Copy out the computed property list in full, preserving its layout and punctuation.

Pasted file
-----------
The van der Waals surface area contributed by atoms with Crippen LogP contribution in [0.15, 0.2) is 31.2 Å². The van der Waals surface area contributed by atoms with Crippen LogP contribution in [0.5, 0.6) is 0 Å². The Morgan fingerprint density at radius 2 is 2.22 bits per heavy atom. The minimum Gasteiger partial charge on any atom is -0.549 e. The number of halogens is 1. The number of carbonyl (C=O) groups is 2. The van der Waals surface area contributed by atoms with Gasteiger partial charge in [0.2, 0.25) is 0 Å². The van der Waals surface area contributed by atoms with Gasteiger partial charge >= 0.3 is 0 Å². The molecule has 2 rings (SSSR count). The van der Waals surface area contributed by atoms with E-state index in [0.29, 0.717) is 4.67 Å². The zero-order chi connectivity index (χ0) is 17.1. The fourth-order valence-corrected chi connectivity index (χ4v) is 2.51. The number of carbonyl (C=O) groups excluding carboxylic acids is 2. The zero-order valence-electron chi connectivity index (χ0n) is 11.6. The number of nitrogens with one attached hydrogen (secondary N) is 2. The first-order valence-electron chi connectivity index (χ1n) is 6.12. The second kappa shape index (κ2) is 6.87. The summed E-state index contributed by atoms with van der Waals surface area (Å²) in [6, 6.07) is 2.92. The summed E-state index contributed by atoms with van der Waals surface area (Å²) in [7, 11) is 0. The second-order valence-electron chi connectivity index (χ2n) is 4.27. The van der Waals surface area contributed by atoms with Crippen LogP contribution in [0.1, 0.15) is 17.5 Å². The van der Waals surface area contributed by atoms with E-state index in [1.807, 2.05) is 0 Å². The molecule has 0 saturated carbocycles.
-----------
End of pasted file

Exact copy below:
The van der Waals surface area contributed by atoms with Crippen LogP contribution in [0.15, 0.2) is 31.2 Å². The van der Waals surface area contributed by atoms with Crippen LogP contribution in [0.5, 0.6) is 0 Å². The Morgan fingerprint density at radius 2 is 2.22 bits per heavy atom. The minimum Gasteiger partial charge on any atom is -0.549 e. The number of halogens is 1. The number of carbonyl (C=O) groups is 2. The van der Waals surface area contributed by atoms with Gasteiger partial charge in [0.2, 0.25) is 0 Å². The van der Waals surface area contributed by atoms with Gasteiger partial charge >= 0.3 is 0 Å². The molecule has 2 rings (SSSR count). The van der Waals surface area contributed by atoms with E-state index in [0.29, 0.717) is 4.67 Å². The zero-order chi connectivity index (χ0) is 17.1. The fourth-order valence-corrected chi connectivity index (χ4v) is 2.51. The number of carbonyl (C=O) groups excluding carboxylic acids is 2. The zero-order valence-electron chi connectivity index (χ0n) is 11.6. The number of nitrogens with one attached hydrogen (secondary N) is 2. The first-order valence-electron chi connectivity index (χ1n) is 6.12. The second kappa shape index (κ2) is 6.87. The summed E-state index contributed by atoms with van der Waals surface area (Å²) in [6, 6.07) is 2.92. The summed E-state index contributed by atoms with van der Waals surface area (Å²) in [7, 11) is 0. The second-order valence-electron chi connectivity index (χ2n) is 4.27. The van der Waals surface area contributed by atoms with Crippen LogP contribution in [0.1, 0.15) is 17.5 Å². The van der Waals surface area contributed by atoms with E-state index in [1.807, 2.05) is 0 Å². The molecule has 0 saturated carbocycles.